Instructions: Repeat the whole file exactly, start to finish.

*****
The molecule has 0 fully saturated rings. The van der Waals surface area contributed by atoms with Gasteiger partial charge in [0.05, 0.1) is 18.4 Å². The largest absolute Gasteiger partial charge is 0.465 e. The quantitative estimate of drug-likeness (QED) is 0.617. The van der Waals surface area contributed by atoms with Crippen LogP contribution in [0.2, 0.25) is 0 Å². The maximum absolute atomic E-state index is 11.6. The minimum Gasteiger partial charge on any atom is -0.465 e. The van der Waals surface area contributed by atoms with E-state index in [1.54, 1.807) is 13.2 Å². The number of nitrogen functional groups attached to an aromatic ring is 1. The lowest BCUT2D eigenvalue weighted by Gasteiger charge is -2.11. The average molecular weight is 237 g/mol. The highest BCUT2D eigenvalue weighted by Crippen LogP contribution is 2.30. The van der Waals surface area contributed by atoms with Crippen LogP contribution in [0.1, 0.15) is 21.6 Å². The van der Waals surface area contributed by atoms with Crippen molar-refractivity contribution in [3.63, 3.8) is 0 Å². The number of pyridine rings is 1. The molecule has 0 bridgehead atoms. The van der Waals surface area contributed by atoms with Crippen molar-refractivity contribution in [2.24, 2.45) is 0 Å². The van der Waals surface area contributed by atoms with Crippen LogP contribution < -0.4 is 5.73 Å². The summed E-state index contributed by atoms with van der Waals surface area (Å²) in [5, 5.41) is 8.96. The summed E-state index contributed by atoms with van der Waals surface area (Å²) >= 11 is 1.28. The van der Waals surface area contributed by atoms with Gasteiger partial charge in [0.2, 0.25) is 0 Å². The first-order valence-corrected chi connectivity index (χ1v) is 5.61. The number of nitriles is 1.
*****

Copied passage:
The molecule has 0 fully saturated rings. The van der Waals surface area contributed by atoms with Gasteiger partial charge in [0.05, 0.1) is 18.4 Å². The largest absolute Gasteiger partial charge is 0.465 e. The quantitative estimate of drug-likeness (QED) is 0.617. The van der Waals surface area contributed by atoms with Crippen LogP contribution in [0.2, 0.25) is 0 Å². The maximum absolute atomic E-state index is 11.6. The minimum Gasteiger partial charge on any atom is -0.465 e. The van der Waals surface area contributed by atoms with E-state index in [1.54, 1.807) is 13.2 Å². The number of nitrogen functional groups attached to an aromatic ring is 1. The lowest BCUT2D eigenvalue weighted by Gasteiger charge is -2.11. The average molecular weight is 237 g/mol. The highest BCUT2D eigenvalue weighted by Crippen LogP contribution is 2.30. The van der Waals surface area contributed by atoms with Crippen LogP contribution in [0.1, 0.15) is 21.6 Å². The van der Waals surface area contributed by atoms with Crippen molar-refractivity contribution in [3.63, 3.8) is 0 Å². The number of pyridine rings is 1. The molecule has 0 bridgehead atoms. The van der Waals surface area contributed by atoms with Crippen molar-refractivity contribution in [2.24, 2.45) is 0 Å². The van der Waals surface area contributed by atoms with Crippen LogP contribution < -0.4 is 5.73 Å². The summed E-state index contributed by atoms with van der Waals surface area (Å²) in [5, 5.41) is 8.96. The summed E-state index contributed by atoms with van der Waals surface area (Å²) >= 11 is 1.28. The van der Waals surface area contributed by atoms with Gasteiger partial charge in [0.2, 0.25) is 0 Å². The first-order valence-corrected chi connectivity index (χ1v) is 5.61. The number of nitriles is 1.